They were reading and discussing a passage from Isaiah 53, words that point to “a sheep… led to the slaughter,” “a lamb silent before its shearer,” and one “in his humiliation justice was denied him.” The eunuch asked Philip directly, “About whom is the prophet speaking, himself or someone else?” He was wondering out loud if this text might connect to someone in his own situation, someone who knew what it was like to be humiliated, to be slaughtered a bit, to face the denial of justice for himself. Philip then connected these words not just to the eunuch but to Jesus, invoking Jesus’ experience of suffering and injustice in his lowly and outcast state, connecting the eunuch not only to the prophet’s words describing the experience of Israel in exile but to Jesus’ life, death, and resurrection. By the power of the Holy Spirit, these amazing words reached beyond their original time and place to not only resonate in the life of one who knew what it was like to be cut off but to describe the incredible possibility of new life that has come to all humanity in and through Jesus Christ.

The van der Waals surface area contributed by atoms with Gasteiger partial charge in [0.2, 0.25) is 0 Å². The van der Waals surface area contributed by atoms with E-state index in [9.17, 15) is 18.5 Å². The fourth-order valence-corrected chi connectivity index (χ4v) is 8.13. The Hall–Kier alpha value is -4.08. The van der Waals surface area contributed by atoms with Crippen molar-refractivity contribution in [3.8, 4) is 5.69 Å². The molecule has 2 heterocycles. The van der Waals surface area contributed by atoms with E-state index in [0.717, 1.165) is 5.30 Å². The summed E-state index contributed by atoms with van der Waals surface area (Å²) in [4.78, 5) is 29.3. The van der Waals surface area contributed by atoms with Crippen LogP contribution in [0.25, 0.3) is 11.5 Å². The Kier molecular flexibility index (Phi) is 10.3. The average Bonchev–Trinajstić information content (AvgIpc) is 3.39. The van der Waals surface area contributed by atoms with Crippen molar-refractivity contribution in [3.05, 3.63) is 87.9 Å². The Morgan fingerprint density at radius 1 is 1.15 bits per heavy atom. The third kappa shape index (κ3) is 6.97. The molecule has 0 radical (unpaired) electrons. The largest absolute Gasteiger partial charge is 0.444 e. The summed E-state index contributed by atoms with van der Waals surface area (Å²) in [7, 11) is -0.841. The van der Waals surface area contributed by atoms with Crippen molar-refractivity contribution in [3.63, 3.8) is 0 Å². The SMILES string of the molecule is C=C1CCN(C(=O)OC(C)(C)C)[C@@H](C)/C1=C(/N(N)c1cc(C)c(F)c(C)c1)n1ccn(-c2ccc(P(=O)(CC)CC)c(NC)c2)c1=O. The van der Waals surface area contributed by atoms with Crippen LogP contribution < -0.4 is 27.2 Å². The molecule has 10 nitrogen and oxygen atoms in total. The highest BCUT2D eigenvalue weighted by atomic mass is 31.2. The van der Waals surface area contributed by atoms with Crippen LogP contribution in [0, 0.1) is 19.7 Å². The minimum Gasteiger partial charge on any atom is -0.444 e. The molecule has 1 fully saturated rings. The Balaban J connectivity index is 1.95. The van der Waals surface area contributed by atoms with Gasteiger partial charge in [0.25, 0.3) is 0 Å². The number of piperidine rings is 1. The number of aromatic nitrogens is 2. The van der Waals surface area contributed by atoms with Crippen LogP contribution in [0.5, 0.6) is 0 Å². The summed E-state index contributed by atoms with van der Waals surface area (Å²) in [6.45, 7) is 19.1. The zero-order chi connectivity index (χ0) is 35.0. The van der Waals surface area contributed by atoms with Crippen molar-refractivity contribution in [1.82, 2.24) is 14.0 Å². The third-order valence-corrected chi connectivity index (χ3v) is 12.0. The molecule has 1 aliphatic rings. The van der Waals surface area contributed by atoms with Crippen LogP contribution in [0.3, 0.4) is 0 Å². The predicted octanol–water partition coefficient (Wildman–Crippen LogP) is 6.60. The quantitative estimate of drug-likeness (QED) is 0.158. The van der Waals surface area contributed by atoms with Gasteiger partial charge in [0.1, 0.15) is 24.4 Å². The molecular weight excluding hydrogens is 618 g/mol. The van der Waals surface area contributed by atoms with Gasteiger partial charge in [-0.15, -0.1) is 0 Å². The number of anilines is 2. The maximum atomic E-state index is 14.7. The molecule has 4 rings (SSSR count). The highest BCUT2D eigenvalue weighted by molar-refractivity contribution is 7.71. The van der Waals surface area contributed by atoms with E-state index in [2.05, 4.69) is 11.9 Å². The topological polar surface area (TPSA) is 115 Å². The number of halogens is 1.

From here, the eunuch could do nothing more than to respond in joy. He wanted to be a part of all this for himself, to connect this message to his living in the royal court, to seal it on his life for all the days to come. So when they came upon some water along the side of the road, the eunuch asked Philip if he could be baptized, and so they shared in this ritual cleansing that led them both into new life. Even after Philip was “snatched away,” the eunuch went on his way rejoicing, for these words he admired so much were finally now connected to his life, and he could live in joy and praise all his days.